The difficulty with protecting the fossa population in Kirindy, while preventing chicken attacks in nearby villages and over-reliance on humans, is documented well in some research papers online if you enjoy further reading. Should the sighting of a fossa be one the main reasons for visiting, try and plan your trip around the last quarter of the year, particularly October or November, when the mating season is under way and they tend to be more visible.
Kirindy Reserve offers its own basic wooden cabins that are a little worn but perfectly adequate, comfortable and clean. There's private lodges and ‘dorms’ which comprise of rooms with either 3, 4, or 8 beds. On enquiring, we were only told about the more expensive option and the dorms weren't mentioned until we brought them up ourselves ([MGA35000] per bed vs [MGA130000] per lodge). We visited at a quieter time when the dorm option meant we got a room to ourselves. During busier periods I would imagine that you may be required to accommodate any new guests arriving once rooms begin to fill.
I've heard suggestions that the dorms are intended for researchers and those staying here longer term rather than tourists—perhaps excusing their omission from our accommodation options. I've no further clarification on this yet but would presume that they'll be available for use due to both the fact that we were able to stay in them (once we pointed out their existence) and they're shown as an option under kirindy's tourist-facing listings.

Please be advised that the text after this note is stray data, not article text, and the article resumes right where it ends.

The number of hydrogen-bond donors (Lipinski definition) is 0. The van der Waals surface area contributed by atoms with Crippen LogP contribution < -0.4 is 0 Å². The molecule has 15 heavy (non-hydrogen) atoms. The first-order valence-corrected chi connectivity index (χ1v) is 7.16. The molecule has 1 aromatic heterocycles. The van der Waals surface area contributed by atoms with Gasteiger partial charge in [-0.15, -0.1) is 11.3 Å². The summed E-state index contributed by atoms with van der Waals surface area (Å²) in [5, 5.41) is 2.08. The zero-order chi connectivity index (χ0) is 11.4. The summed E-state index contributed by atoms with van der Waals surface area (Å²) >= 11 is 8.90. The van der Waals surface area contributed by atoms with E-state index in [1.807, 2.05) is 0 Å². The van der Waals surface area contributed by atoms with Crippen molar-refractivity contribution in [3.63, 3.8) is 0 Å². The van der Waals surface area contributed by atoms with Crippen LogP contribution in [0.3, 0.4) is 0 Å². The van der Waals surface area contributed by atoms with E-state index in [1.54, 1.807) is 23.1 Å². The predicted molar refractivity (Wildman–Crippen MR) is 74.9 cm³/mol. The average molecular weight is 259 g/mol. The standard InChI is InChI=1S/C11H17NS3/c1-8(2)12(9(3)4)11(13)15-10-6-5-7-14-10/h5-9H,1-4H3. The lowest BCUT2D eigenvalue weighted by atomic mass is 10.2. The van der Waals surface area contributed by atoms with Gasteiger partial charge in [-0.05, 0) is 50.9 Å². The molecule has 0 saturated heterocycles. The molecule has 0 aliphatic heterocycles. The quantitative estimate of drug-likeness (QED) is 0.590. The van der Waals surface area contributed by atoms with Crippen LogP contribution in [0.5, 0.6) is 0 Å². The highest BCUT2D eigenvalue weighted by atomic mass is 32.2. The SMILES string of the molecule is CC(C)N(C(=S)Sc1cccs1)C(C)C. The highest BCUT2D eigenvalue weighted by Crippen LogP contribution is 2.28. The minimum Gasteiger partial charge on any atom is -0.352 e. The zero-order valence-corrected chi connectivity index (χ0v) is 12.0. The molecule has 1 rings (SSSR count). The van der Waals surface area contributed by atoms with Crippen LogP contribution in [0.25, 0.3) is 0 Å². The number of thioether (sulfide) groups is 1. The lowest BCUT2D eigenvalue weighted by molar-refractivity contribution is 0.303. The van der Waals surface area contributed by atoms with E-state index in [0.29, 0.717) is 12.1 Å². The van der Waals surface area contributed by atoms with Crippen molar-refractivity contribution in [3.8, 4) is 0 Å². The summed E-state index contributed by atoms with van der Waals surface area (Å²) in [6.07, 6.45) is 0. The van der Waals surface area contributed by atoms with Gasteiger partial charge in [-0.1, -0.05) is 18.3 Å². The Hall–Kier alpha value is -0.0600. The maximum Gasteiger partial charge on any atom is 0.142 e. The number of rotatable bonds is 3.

The toilets and showers for the dorms are communal but you're given a key to a toilet that only you will use during your stay. Normally you'd find toilet roll in here but luckily we had some spare with us when we arrived. I think we just got one unenthused member of staff on our arrival. Or perhaps they were short staffed that day and he was covering a position that wasn't his. Our enquiry about options for circuits was met with a response that there was a night walk and a day walk, yes. Not a great start. But our guide fixed that and every other member of staff we met after was cheery and helpful.
Private lodges include their own bathroom facilities, hot water and a free breakfast. All accommodation options include scheduled electricity outlets for charging and lighting after dark until the late evening. The area is not on the electricity grid so power comes from limited solar reserves.
The meals and drinks were overpriced compared to nearby Morondava town prices but you're stuck for options if staying on site. The choices were basic but tasty and filling.
Of all the parks and reserves in Madagascar, Kirindy Reserve offers some of the flattest trails to navigate, which will be of interest to anybody with slight mobility issues who want to see more than the a few trails near the entrance of a park.
As Kirindy Reserve is independent, it sets its own pricing structure that varies a little from the national parks scheme. All guests must pay an admission fee each, that covers them for three days (rather than a national park's single day of coverage). Child rates apply for those aged 5 - 12.
Separately, circuits are grouped into four pricing structures as listed below and the price covers two people. It's not entirely clear if a single person must pay this same price to cover a similar level of work by the guide (I would imagine so).
The reserve states that groups of up to ten people will pay [MGA10000] each per circuit. This is a somewhat ambiguous description so I'm going to hazard a guess that each additional person after two will pay an additional [MGA10000] each, up to ten people. For example, a person doing one circuit on their own would pay [MGA35000] plus [MGA50000], whereas a group of 5 people would pay [MGA35000] × 5, plus [MGA50000], plus a further [MGA10000] × 3. Make sense?
Park Admission Fees
|Any day circuit||up to 2 hours||varies||[MGA50000]|
|Any day circuit||2 - 4 hours||varies||[MGA100000]|
|Any night circuit||up to 2 hours||varies||[MGA100000]|
|Any night circuit||2 - 4 hours||varies||[MGA200000]|